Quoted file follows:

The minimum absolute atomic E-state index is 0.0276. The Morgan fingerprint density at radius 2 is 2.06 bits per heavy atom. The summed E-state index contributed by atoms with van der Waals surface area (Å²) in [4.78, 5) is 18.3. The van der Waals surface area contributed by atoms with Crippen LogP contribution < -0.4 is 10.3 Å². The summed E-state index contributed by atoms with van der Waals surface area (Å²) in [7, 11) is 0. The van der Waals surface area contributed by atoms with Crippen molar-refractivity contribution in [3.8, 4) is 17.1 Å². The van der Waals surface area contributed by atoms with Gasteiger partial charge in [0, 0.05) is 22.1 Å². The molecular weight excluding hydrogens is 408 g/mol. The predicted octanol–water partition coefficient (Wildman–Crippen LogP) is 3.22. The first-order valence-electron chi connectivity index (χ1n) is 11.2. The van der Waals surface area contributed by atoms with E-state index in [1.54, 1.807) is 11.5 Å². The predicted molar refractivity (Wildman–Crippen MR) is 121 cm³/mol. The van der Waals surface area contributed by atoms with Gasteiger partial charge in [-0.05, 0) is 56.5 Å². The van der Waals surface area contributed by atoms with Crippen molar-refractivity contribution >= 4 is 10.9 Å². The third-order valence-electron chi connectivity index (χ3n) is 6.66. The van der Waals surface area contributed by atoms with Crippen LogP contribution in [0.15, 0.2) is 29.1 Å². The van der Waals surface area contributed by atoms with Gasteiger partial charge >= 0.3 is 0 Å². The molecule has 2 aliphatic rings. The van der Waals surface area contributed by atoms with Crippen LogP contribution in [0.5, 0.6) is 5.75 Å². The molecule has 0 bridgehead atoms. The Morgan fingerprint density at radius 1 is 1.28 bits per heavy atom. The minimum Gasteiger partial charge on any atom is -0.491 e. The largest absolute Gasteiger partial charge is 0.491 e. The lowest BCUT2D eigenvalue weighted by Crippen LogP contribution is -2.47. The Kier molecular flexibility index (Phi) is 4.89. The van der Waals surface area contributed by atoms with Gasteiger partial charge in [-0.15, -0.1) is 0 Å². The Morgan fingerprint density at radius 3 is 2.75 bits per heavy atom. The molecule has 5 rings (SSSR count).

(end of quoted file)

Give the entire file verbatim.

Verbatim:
The minimum absolute atomic E-state index is 0.0276. The Morgan fingerprint density at radius 2 is 2.06 bits per heavy atom. The summed E-state index contributed by atoms with van der Waals surface area (Å²) in [4.78, 5) is 18.3. The van der Waals surface area contributed by atoms with Crippen LogP contribution < -0.4 is 10.3 Å². The summed E-state index contributed by atoms with van der Waals surface area (Å²) in [7, 11) is 0. The van der Waals surface area contributed by atoms with Crippen molar-refractivity contribution in [3.8, 4) is 17.1 Å². The van der Waals surface area contributed by atoms with Gasteiger partial charge in [0, 0.05) is 22.1 Å². The molecular weight excluding hydrogens is 408 g/mol. The predicted octanol–water partition coefficient (Wildman–Crippen LogP) is 3.22. The first-order valence-electron chi connectivity index (χ1n) is 11.2. The van der Waals surface area contributed by atoms with E-state index in [1.54, 1.807) is 11.5 Å². The predicted molar refractivity (Wildman–Crippen MR) is 121 cm³/mol. The van der Waals surface area contributed by atoms with Gasteiger partial charge in [-0.05, 0) is 56.5 Å². The van der Waals surface area contributed by atoms with Crippen molar-refractivity contribution >= 4 is 10.9 Å². The third-order valence-electron chi connectivity index (χ3n) is 6.66. The van der Waals surface area contributed by atoms with Crippen LogP contribution in [0.15, 0.2) is 29.1 Å². The van der Waals surface area contributed by atoms with Gasteiger partial charge >= 0.3 is 0 Å². The molecule has 2 aliphatic rings. The van der Waals surface area contributed by atoms with Crippen LogP contribution in [0.5, 0.6) is 5.75 Å². The molecule has 0 bridgehead atoms. The Morgan fingerprint density at radius 1 is 1.28 bits per heavy atom. The minimum Gasteiger partial charge on any atom is -0.491 e. The largest absolute Gasteiger partial charge is 0.491 e. The lowest BCUT2D eigenvalue weighted by Crippen LogP contribution is -2.47. The Kier molecular flexibility index (Phi) is 4.89. The van der Waals surface area contributed by atoms with Gasteiger partial charge in [-0.15, -0.1) is 0 Å². The Morgan fingerprint density at radius 3 is 2.75 bits per heavy atom. The molecule has 5 rings (SSSR count).